When, for example, in recent days we hear of an evangelical congregation in San Francisco determining to move away from the light of the Word in order to embrace homosexual practice in their membership, it is natural that many will have questions related to those and several related issues. The JBMW exists to provide timely and biblically-reasoned answers to those types of questions that guide and edify. To that end, this issue of the Journal begins with four essays. R. Albert Mohler, Jr., president of the Southern Baptist Theological Seminary, provides a distinctive treatment on “Biblical Theology and the Sexuality Crisis;” Evan Lenow, assistant professor of ethics at Southwestern Baptist Theological Seminary offers clarity on “The Not-So-Unified Narrative of the LGBT Movement;” and Garrett Kell, pastor of Delray Baptist Church in Arlington, Virginia asks “What Would Jesus Say to Someone Like Leelah Alcorn?” reflecting on the tragedy of a high school student who took her life after wrestling with her gender identity. The final essay by Derek J. Brown, pastoral assistant at Grace Bible Fellowship in Sunnyvale, California, gives a helpful word to those ministering to men, “Admonish the Idle: Thoughts on How to Motivate Lazy Men.”
This issue also contains three in-depth studies. CBMW President, Owen Strachan, offers a profound and needed word in his article, “A Referendum on Depravity: Same-Sex Attraction as Sinful Desire.” Next, Craig Kline, general surgeon at the Southwestern Medical Clinic in St. Joseph, Michigan and JBMW Assistant Editor, David Schrock, give a unique medical assessment and analysis in “What is Gender Reassignment Surgery?” Last, Sam Alberry, assistant pastor of St. Mary’s Church in Maidenhead, United Kingdom adds an instructive review of the Trinity and gender, called “You May Now Serve the Bride.”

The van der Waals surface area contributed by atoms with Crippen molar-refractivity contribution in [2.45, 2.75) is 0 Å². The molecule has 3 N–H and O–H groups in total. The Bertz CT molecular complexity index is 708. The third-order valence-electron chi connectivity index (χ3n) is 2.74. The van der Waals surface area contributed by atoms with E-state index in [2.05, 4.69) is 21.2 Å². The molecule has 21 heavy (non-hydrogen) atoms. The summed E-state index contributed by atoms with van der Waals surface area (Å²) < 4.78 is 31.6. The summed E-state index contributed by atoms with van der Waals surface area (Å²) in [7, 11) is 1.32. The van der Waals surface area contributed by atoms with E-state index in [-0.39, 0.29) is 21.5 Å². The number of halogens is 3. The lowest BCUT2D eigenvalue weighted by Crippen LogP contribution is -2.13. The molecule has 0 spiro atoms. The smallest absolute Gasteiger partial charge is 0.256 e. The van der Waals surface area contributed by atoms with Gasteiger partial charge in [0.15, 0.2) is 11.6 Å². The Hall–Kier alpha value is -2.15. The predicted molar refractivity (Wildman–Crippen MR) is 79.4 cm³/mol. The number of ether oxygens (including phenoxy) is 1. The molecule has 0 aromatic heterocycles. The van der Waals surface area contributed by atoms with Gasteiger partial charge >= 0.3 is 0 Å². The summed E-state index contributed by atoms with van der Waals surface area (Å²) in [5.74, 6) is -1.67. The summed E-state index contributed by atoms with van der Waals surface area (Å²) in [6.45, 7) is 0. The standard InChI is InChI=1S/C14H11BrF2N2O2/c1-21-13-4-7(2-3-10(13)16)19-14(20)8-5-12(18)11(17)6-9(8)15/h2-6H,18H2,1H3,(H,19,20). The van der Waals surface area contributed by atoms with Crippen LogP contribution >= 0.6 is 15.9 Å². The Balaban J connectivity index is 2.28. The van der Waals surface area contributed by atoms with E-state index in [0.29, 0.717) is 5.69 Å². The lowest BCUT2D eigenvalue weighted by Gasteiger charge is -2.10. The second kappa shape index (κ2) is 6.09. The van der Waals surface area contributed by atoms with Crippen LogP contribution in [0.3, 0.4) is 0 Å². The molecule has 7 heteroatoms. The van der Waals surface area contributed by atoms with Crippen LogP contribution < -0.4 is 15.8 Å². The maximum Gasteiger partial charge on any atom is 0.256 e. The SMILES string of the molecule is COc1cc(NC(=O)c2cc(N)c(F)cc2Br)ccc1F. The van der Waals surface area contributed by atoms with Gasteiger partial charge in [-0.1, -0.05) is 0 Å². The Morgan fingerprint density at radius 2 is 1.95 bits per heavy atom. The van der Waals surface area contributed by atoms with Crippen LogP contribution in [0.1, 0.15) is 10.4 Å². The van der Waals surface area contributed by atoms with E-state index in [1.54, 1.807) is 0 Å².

Following the essays and studies, this issue contains a sermon on 1 Peter 1:3–7, “God’s Design for Marriage,” by Matthew Barrett, senior pastor of Fellowship Baptist Church in Riverside, California, which celebrates gender distinction. And finally, the Journal concludes, as is our regular practice, with several thoughtful reviews by Matthew Arbo, Josh Philpot, Alex Carr, Megan Hill, Andrew Walker, and Godwin Sathianathan. We are grateful for their helpful presentations of recent volumes of interest to our readers.
As a long time reader of JBMW, I count it a significant honor now to take the editor’s baton and run with a skilled and dedicated team at the Council on Biblical Manhood and Womanhood. The dedicated labors of Denny Burk for the last seven years, and Pete Schemm before him, has made JBMW what it is today, and it is a joy to continue along the trail they have blazed with such light. Special thanks are extended to Assistant Editor David Schrock for bringing his editing skills, careful eyes, and discerning heart to this issue as well as to Mathew Sims for his efforts in creating the newly designed format. Finally, thanks to you, our readers. We treasure and value your comments, requests, and submissions and hope your support will continue as you benefit from and are encouraged by the thoughts and research that we have assembled for you. As I mentioned above, perhaps the most rewarding thing a writer for JBMW could hear is that someone has benefited from his work and then shared it with another. If you find anything of help within these pages, please take the time to pass it along and help shine the light of gospel truth.
Tolkien’s fellowship, searching for help in a dark corridor, found a faint source of light, and by it were able to move forward in their quest. May this Journal aid you in doing the same—until evil is destroyed and the return of our King.
1. J. R. R. Tolkien, The Fellowship of the Ring, Book 2, Chapter 5.